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Volume of a revolved solid

  1. Jan 30, 2016 #1
    1. The problem statement, all variables and given/known data
    Find the volume of the solid obtained by rotating the region bounded by the given curves about the specified line.

    y=x2
    x=y2
    Rotated about y=1

    2. Relevant equations
    Area of cross-section (in this case, a disk) = A(x) = π(outer radius)2 - π(inner radius)2
    Volume = V = ∫A(x) dx

    3. The attempt at a solution
    calc_prob1_zpsqqcr6ens.png

    yellow line => y=x2
    red line => x=y2

    I converted x=y2 to y=√x

    The outer-radius is y=x2
    The inner-radius is x=√x
    The intersection points of the two graphs is (0,0) and (1,1)

    So A(x) = π(x2)2 - π(√x)2 = π(x4-x)

    So V = ∫A(x)dx = π ∫ [ (1/5)x5 - (1/2)x2 ]dx integrated at (x=0 to x=1) = -3π/10 ...

    However the volume can't be negative and the correct answer is 11π/30

    Any help? The book shows the same graph and same intersection points, but I am getting the wrong answer.
     
  2. jcsd
  3. Jan 30, 2016 #2

    SteamKing

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    You want to use the shell method here:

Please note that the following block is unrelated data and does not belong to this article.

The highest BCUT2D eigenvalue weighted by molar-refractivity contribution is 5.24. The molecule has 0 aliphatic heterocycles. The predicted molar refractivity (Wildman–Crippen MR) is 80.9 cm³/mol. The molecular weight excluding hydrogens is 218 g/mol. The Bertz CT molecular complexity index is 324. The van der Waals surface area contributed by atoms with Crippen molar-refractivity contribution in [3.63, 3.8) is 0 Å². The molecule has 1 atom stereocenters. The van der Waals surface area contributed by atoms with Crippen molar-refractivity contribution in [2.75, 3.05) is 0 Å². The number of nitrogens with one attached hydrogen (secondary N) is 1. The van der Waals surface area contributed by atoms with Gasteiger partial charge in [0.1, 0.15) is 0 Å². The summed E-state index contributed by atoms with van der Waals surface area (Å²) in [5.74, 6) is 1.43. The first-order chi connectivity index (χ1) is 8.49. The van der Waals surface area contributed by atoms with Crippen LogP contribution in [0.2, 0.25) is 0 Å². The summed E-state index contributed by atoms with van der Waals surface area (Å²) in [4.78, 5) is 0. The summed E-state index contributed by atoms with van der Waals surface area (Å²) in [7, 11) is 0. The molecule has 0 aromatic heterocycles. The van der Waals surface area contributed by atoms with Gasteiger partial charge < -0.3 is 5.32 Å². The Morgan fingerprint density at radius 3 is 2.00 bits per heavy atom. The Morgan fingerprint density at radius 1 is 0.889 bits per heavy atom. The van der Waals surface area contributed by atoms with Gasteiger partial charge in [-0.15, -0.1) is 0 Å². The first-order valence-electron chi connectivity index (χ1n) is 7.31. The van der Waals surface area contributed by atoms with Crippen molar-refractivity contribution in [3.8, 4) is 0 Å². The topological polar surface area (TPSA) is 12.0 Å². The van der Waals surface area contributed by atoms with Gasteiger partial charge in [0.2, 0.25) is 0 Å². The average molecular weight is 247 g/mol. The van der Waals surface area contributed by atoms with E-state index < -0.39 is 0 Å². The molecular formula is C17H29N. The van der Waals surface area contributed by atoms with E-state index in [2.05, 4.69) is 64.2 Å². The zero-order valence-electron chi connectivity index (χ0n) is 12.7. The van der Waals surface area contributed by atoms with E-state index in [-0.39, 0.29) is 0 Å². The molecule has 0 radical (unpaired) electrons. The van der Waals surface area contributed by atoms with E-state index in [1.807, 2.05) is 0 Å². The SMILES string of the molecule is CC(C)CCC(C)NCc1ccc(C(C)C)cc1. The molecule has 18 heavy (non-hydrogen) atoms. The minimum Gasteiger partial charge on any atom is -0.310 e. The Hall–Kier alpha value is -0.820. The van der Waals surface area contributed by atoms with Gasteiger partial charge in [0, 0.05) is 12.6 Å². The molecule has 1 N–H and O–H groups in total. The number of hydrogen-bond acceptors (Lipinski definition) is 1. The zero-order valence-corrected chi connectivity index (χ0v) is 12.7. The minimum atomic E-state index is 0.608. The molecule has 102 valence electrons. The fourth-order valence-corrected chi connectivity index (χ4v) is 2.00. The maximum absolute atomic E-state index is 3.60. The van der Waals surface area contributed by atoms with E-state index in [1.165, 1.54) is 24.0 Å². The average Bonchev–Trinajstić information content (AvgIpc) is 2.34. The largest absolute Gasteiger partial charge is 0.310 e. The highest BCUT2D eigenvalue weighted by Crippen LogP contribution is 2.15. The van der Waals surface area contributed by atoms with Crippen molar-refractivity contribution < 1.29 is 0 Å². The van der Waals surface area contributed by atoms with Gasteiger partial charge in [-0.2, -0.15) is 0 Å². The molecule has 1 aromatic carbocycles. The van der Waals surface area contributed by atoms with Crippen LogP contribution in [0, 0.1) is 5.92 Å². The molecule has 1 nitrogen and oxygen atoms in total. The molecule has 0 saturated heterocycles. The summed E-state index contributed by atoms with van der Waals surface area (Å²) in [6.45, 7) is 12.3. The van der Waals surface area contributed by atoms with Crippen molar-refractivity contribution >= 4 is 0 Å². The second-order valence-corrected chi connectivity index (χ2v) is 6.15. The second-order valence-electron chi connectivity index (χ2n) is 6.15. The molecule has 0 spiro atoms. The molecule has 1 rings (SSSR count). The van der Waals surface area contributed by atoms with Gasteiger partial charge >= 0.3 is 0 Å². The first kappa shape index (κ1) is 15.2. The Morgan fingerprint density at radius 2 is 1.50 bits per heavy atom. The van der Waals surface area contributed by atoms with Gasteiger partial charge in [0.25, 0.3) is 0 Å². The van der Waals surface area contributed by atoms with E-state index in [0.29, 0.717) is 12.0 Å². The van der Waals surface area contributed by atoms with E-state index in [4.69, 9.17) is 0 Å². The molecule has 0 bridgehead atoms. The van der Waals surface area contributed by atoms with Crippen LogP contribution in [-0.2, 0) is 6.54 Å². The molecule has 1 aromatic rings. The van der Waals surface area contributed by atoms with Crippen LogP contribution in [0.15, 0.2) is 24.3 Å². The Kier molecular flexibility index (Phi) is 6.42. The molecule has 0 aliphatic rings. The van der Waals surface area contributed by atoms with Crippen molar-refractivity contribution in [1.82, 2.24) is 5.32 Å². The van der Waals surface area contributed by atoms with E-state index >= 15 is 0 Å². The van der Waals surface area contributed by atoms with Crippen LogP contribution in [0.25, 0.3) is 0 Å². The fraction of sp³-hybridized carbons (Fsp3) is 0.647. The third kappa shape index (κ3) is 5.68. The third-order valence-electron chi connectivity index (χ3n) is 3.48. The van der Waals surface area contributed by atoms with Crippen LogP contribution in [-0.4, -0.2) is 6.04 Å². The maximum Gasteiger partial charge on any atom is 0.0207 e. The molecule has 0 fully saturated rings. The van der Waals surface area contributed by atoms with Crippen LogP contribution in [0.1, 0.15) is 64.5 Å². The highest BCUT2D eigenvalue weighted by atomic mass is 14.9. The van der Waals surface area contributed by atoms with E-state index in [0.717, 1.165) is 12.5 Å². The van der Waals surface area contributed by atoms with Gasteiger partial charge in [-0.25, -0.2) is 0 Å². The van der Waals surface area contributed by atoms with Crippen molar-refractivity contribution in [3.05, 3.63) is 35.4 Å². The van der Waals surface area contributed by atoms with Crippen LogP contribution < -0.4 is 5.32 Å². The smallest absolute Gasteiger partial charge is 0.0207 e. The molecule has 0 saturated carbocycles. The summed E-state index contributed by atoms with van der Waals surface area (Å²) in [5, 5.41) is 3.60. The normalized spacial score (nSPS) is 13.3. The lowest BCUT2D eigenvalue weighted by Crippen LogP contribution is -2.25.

https://en.wikipedia.org/wiki/Shell_integration
     
  4. Jan 31, 2016 #3
    Thank you for you're reference, I read it and sort of get how it works. However this chapter I am in does not show me that method yet, and only shows the disk/ washer method that I attempted, so it must be solvable using that method. In fact, there is an almost identical problem using y=x2 and y=x revolved around the x-axis (y=0) that uses this method and it works. Any help trying to solve it using this method?
     
  5. Jan 31, 2016 #4
    Turns out I found out what I was doing wrong. I had to subtract 1 (y=1) from each of the outer and inner radius. So the inner radius is π(1-x2)2 and the outer radius is π(1-√x)2. When I integrated the difference of these two at 1 and 0 I got 11π/30.
     
  6. Jan 31, 2016 #5

    SammyS

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    I think you have something close to the right idea.

    Actually, the radii are: ##\ 1-x^2 \ ## and ##\ 1-\sqrt{x\,}\ ##. However, y = x2 is the lower curve (farther away from y = 1), so ##\ 1-x^2 \ ## is the outer radius.
     
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